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Korean J Neuromuscul Disord > Volume 15(2); 2023 > Article
톨로사-헌트증후군을 모방한 침습 아스페르길루스증


Invasive fungal infection remains a major cause of morbidity and mortality in immunocompromised patients. Invasive fungal sinusitis can present as a Tolosa-Hunt syndrome (THS) or orbital apex, leading to frequent misdiagnosis. Accurate diagnosis of fungal infection invading the cavernous sinus or orbital apex is essential to reduce mortality through early antifungal treatment and reduce the risk of worsening with steroid treatment due to misdiagnosis of THS. Herein, we report a case of invasive fungal sinusitis mimicking THS.

Fungal sinusitis is a fungal infection in the nasal cavity and paranasal sinuses, divided into invasive and non-invasive types [1]. Fungal sinusitis is classified into allergic, chronic non-invasive (fungus ball), chronic invasive, granulomatous invasive, and acute fulminant invasive fungal sinusitis based on histological features [1,2]. Fungal sinusitis encompasses a wide variety of infections, from relatively innocuous to rapidly fatal [1]. While non-invasive forms such as fungal ball or allergic sinusitis usually stay limited to the sinuses with good prognosis, invasive fungal sinusitis, which usually affects immunocompromised individuals, is rare but potentially lethal condition [2]. Especially, invasive fungal sphenoid sinusitis is more aggressive than other sinusitis because it can cause painful ophthalmoplegia or vision loss through invasion of surrounding structures such as the cavernous sinus, orbital apex, optic nerve or other cranial nerves, internal carotid artery, and pituitary gland [1,2]. Tolosa-Hunt syndrome (THS) is a painful ophthalmoplegia caused by chronic idiopathic granulomatous inflammation of the cavernous sinus and superior orbital fissure [3]. Thus, invasive fungal infections of sphenoid sinus can mimic clinical features of THS, leading to misdiagnoses [2,4].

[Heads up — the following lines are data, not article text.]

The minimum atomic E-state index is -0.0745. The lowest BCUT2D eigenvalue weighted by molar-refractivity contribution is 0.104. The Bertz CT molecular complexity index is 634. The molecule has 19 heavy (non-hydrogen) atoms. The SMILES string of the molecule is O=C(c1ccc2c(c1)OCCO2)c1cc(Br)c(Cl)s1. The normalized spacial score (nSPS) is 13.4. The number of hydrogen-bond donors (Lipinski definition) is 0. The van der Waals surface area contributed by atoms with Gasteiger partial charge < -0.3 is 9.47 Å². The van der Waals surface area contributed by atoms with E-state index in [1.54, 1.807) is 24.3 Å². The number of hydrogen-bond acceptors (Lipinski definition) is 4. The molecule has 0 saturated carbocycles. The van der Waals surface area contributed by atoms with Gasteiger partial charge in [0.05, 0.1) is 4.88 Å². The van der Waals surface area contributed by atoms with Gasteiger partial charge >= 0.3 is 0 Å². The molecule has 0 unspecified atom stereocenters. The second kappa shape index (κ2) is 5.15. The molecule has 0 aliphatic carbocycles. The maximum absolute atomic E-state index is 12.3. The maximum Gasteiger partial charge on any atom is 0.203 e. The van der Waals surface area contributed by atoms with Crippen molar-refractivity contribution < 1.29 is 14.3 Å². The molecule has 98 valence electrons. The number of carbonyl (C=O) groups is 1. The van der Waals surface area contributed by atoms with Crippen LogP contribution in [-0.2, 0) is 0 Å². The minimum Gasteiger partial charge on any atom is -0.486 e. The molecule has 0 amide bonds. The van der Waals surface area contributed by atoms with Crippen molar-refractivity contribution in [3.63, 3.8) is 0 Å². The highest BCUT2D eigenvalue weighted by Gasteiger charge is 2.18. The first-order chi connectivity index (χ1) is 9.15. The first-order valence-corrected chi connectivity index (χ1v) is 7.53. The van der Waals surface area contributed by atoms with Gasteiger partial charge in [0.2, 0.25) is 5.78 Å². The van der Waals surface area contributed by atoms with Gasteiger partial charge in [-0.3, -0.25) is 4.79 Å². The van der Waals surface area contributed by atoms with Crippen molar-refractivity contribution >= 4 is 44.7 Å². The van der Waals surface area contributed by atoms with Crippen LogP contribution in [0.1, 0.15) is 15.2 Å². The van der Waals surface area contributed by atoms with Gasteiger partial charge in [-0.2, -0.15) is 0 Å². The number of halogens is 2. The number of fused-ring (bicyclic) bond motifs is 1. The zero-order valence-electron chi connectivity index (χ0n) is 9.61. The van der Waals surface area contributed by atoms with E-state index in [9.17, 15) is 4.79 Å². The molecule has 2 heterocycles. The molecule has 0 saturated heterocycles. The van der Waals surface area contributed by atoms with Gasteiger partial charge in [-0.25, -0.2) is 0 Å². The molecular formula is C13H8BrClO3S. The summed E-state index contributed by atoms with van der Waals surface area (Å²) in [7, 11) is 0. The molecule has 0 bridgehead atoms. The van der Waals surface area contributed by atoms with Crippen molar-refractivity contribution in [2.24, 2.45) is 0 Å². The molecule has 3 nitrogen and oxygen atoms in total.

We describe a case of 80-year-old immunocompromised woman presented with THS was finally diagnosed as invasive aspergillosis invading orbital apex and cavernous sinus.


An 80-year-old female who is immunocompromised with diabetes mellitus, complained of headache for 2 weeks and ptosis, ophthalmoplegia, and decreased visual acuity in the left eye for 1 week. The patient did not complain of symptoms such as rhinorrhea, nasal congestion, hyposmia or fever. On neurological examination, she had ptosis and impaired eye movement on the left eye. The visual acuity of the right eye was 0.8 decimal, while the left eye could only count fingers at a distance of 30 cm. Ophthalmologic examinations reported ‘incomplete palsy of the left abducens and oculomotor nerve’.
Brain magnetic resonance imaging (MRI) revealed inflammation in the left cavernous sinus and orbital apex. This suggests the possibility of THS based on clinical and imaging evaluation. However, there was mucosal thickening and fungus ball in left sphenoid sinusitis and adjacent bone erosion on orbit MRI and ostiomeatal unit computed tomography (OMU-CT) (Fig. 1). The diagnosis of fungal infection was made based on invasive lesions discovered on CT and MRI and risk factors for infection such as old age and diabetes.
Erythrocyte sedimentation rate (47.0 mm/hr, Reference range: 0-20 mm/hr) was elevated but other Immunologic serum markers including antinuclear antibodies, antineutrophil cytoplasmic antibody, rheumatoid factor, anti-Ro/La antibodies, C3, C4, and serum protein electrophoresis were normal. The Aspergillus antigen of the serum was positive. Cerebrospinal fluid analysis showed elevated protein levels (144.3 mg/dL) without pleocytosis.